Every year, the British Education Training and Technology Show (BETT) in London inspires us by showcasing the latest and greatest advancements in education technology – and this year was no different. From virtual visits to the trenches of World War One to drone coding competitions or two-dimensional football matches, BETT has once again reminded us that technology is fundamentally changing the way we teach, learn and communicate with each other.

In a constantly-evolving world, this progress is essential. Research by the World Economic Forum has shown that 65 per cent of children in the education system today will end up working in careers that don’t even exist yet. To arm today’s students with the knowledge they need to compete in tomorrow’s job market, school curricula need to adapt and constantly re-evaluate what they teach. But while initiatives like making coding a mandatory part of the UK curriculum are invaluable, it is equally important to look at what channels and technologies are being used to teach these new subjects.

The reality is that today’s students are a tough crowd to engage with and tried-and-tested teaching methods simply no longer cut it. Part of the challenge here is that students currently have the shortest attention span of any generation due to their exposure to huge amounts of technology and constant and instantaneous iterations to improve it. Combine this with being used to very limited levels of friction in the services they use and demanding instant gratification for their contributions, it’s unsurprising that education is set to be an industry for huge change in 2018 and beyond. In order to keep students of today and tomorrow engaged over a sustained period of time, courses need to be varied, both in terms of what is being taught but also what medium it is presented through. Looking at some of the stands and presentations at BETT this year, it seems the edtech sector already has plenty of ideas on how to tackle these issues.

Classrooms: a blast from the past

Modern students are incredibly tech-savvy and already use a variety of devices and smart systems at home or with friends on a daily basis. Yet, when they are at school, they are often met with outdated technologies and devices, some of which they have never even heard of. Schools and universities have realised that a key part of creating more meaningful engagement with their students is to resolve the dissonance between the technology students use at home and the technology available in classrooms.

Using devices that students are already familiar with, like smart phones, tablets or even wearables, and integrating them into the IT infrastructure of the school is one of the key solutions on offer at BETT. Systems that allow teachers and students to seamlessly share and display content from any device across different screens are inevitably part of the classroom of the future. This technology also supports active learning, a technique that actively involves students in the teaching process and that has been shown to increase student learning by up to 38%.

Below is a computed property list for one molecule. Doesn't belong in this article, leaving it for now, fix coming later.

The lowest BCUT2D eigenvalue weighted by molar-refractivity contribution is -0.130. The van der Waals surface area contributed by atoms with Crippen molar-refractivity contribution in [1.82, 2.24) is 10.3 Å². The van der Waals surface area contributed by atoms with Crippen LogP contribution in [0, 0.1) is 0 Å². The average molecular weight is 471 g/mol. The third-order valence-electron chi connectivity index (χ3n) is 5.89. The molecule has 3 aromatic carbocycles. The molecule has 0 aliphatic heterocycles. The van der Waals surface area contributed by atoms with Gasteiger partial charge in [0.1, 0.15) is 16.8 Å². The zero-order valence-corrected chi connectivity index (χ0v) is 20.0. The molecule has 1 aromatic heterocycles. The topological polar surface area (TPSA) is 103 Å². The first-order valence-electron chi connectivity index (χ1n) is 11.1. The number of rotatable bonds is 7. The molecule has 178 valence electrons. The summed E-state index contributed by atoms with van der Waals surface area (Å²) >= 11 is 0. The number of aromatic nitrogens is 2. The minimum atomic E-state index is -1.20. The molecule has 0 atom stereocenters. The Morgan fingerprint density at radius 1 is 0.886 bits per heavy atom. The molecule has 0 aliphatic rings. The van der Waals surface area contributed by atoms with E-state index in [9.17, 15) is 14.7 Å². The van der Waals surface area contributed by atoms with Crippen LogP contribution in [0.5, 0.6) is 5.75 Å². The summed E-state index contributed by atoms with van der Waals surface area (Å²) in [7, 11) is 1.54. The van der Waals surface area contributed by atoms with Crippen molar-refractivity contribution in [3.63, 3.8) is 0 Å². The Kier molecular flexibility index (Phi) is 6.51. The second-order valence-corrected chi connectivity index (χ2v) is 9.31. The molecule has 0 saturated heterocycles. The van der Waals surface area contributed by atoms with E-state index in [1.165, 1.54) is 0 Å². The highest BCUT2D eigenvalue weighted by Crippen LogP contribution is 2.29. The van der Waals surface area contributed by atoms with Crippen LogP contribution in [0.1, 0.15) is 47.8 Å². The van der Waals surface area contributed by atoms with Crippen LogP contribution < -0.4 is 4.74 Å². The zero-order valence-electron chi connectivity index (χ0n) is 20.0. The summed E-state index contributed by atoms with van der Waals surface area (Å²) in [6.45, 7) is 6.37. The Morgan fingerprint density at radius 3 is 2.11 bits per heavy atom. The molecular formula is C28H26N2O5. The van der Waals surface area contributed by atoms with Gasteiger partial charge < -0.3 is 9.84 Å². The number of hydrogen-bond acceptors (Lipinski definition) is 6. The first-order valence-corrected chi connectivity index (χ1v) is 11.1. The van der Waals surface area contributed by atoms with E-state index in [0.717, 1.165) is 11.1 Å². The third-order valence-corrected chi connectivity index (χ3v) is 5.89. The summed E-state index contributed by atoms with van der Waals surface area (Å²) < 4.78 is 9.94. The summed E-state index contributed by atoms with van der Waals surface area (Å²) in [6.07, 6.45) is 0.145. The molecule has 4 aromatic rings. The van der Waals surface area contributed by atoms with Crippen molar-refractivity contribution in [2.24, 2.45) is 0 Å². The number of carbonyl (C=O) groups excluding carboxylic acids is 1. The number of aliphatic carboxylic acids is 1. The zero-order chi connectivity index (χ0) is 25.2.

A whole new world

With the proliferation of Virtual Reality (VR) and Augmented Reality (AR) across the gaming, medical, engineering and many other industries over the last few years, it is just a question of when, not if, these technologies start moving into the classroom. At BETT 2018, we’ve already seen a plethora of potential applications for these technologies in an educational setting. Rather than talking about what certain animals or buildings across the world look like, teachers can instantly transport their students into a virtual world that allows them to see these things for themselves.

Although one could ask whether this might spoil the experience for anyone lucky enough to visit these places or see these animals in real life. Either way, it is a great way to visualise something as abstract as electrons rotating around the core of an atom or the process of photosynthesis within plant cells, and make it accessible to students. If BETT has shown its visitors one thing than that is that video content and these immersive technologies are here to stay.

Everyone’s a winner!

Finally, most students nowadays have grown up alongside the rise of the internet and see social media and connected devices as an integral part of their lives. For better or worse, the constant pinging of notifications has nurtured an expectation that for every action these students do, there needs to be some form of gratification or validation. This is incompatible with traditional teaching methods, where the knowledge and the hard work students have put into acquiring it, is only ever quantified during exams. Instead, students are now learning how to code by building robots or taking part in virtual treasure hunts. Popular kids games like Minecraft have released education-themed expansions that let kids explore computer sciences and support team work. And homework is now being allocated through a smartphone app that tracks course progression and hands out rewards based on attendance and completion of tasks.

BETT 2018 has once again showcased an incredible amount of new technologies, some of which are here to stay while others will become obsolete. However, one thing is for sure: with all these incredible innovations heading to the classroom, it has never been a more exciting time to be a student.

Carl Standertskjold, Trade Marketing Manager Corporate & Education,Sony Professional Services Europe

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